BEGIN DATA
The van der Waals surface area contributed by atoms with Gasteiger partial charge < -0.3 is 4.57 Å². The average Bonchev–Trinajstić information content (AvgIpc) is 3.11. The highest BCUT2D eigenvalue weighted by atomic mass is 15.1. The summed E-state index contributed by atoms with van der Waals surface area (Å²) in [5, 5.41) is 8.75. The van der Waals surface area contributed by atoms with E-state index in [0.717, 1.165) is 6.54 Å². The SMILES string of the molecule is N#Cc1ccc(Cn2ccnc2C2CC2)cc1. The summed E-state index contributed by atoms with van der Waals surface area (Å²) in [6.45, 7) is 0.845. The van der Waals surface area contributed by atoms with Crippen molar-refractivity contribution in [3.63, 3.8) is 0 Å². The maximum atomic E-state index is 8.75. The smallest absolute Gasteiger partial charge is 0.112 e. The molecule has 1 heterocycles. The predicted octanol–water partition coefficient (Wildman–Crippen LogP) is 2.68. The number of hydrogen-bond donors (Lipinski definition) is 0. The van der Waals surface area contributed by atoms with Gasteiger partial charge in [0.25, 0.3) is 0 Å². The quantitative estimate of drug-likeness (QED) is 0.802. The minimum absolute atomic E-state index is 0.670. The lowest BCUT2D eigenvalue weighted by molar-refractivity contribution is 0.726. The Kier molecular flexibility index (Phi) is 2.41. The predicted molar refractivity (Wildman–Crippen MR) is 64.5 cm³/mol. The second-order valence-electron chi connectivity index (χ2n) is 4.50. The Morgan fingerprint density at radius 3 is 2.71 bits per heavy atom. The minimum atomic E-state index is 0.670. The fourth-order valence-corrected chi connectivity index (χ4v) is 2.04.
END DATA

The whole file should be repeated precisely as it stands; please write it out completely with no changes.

The van der Waals surface area contributed by atoms with Gasteiger partial charge < -0.3 is 4.57 Å². The average Bonchev–Trinajstić information content (AvgIpc) is 3.11. The highest BCUT2D eigenvalue weighted by atomic mass is 15.1. The summed E-state index contributed by atoms with van der Waals surface area (Å²) in [5, 5.41) is 8.75. The van der Waals surface area contributed by atoms with E-state index in [0.717, 1.165) is 6.54 Å². The SMILES string of the molecule is N#Cc1ccc(Cn2ccnc2C2CC2)cc1. The summed E-state index contributed by atoms with van der Waals surface area (Å²) in [6.45, 7) is 0.845. The van der Waals surface area contributed by atoms with Crippen molar-refractivity contribution in [3.63, 3.8) is 0 Å². The maximum atomic E-state index is 8.75. The smallest absolute Gasteiger partial charge is 0.112 e. The molecule has 1 heterocycles. The predicted octanol–water partition coefficient (Wildman–Crippen LogP) is 2.68. The number of hydrogen-bond donors (Lipinski definition) is 0. The van der Waals surface area contributed by atoms with Gasteiger partial charge in [0.25, 0.3) is 0 Å². The quantitative estimate of drug-likeness (QED) is 0.802. The minimum absolute atomic E-state index is 0.670. The lowest BCUT2D eigenvalue weighted by molar-refractivity contribution is 0.726. The Kier molecular flexibility index (Phi) is 2.41. The predicted molar refractivity (Wildman–Crippen MR) is 64.5 cm³/mol. The second-order valence-electron chi connectivity index (χ2n) is 4.50. The Morgan fingerprint density at radius 3 is 2.71 bits per heavy atom. The minimum atomic E-state index is 0.670. The fourth-order valence-corrected chi connectivity index (χ4v) is 2.04.